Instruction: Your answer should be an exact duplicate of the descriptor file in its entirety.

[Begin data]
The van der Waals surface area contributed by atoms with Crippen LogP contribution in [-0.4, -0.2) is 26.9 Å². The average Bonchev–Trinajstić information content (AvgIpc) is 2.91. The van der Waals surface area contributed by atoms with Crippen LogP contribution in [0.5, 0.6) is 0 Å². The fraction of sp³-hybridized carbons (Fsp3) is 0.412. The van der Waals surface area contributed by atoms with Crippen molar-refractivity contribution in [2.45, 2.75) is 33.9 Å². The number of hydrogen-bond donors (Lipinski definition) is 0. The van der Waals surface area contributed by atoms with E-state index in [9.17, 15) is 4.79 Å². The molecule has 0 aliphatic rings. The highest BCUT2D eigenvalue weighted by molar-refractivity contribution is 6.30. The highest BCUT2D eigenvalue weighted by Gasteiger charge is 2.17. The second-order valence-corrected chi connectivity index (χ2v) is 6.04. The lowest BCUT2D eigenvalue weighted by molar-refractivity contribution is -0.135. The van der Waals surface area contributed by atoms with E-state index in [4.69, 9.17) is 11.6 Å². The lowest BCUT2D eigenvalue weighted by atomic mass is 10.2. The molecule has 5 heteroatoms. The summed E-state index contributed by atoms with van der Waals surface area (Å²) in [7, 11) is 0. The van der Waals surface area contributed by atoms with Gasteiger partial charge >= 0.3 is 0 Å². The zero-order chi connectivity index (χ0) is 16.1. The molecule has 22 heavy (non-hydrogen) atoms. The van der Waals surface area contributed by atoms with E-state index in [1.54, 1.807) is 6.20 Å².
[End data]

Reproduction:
The van der Waals surface area contributed by atoms with Crippen LogP contribution in [-0.4, -0.2) is 26.9 Å². The average Bonchev–Trinajstić information content (AvgIpc) is 2.91. The van der Waals surface area contributed by atoms with Crippen LogP contribution in [0.5, 0.6) is 0 Å². The fraction of sp³-hybridized carbons (Fsp3) is 0.412. The van der Waals surface area contributed by atoms with Crippen molar-refractivity contribution in [2.45, 2.75) is 33.9 Å². The number of hydrogen-bond donors (Lipinski definition) is 0. The van der Waals surface area contributed by atoms with E-state index in [9.17, 15) is 4.79 Å². The molecule has 0 aliphatic rings. The highest BCUT2D eigenvalue weighted by molar-refractivity contribution is 6.30. The highest BCUT2D eigenvalue weighted by Gasteiger charge is 2.17. The second-order valence-corrected chi connectivity index (χ2v) is 6.04. The lowest BCUT2D eigenvalue weighted by molar-refractivity contribution is -0.135. The van der Waals surface area contributed by atoms with E-state index in [4.69, 9.17) is 11.6 Å². The lowest BCUT2D eigenvalue weighted by atomic mass is 10.2. The molecule has 5 heteroatoms. The summed E-state index contributed by atoms with van der Waals surface area (Å²) in [7, 11) is 0. The van der Waals surface area contributed by atoms with Gasteiger partial charge >= 0.3 is 0 Å². The zero-order chi connectivity index (χ0) is 16.1. The molecule has 22 heavy (non-hydrogen) atoms. The van der Waals surface area contributed by atoms with E-state index in [1.54, 1.807) is 6.20 Å².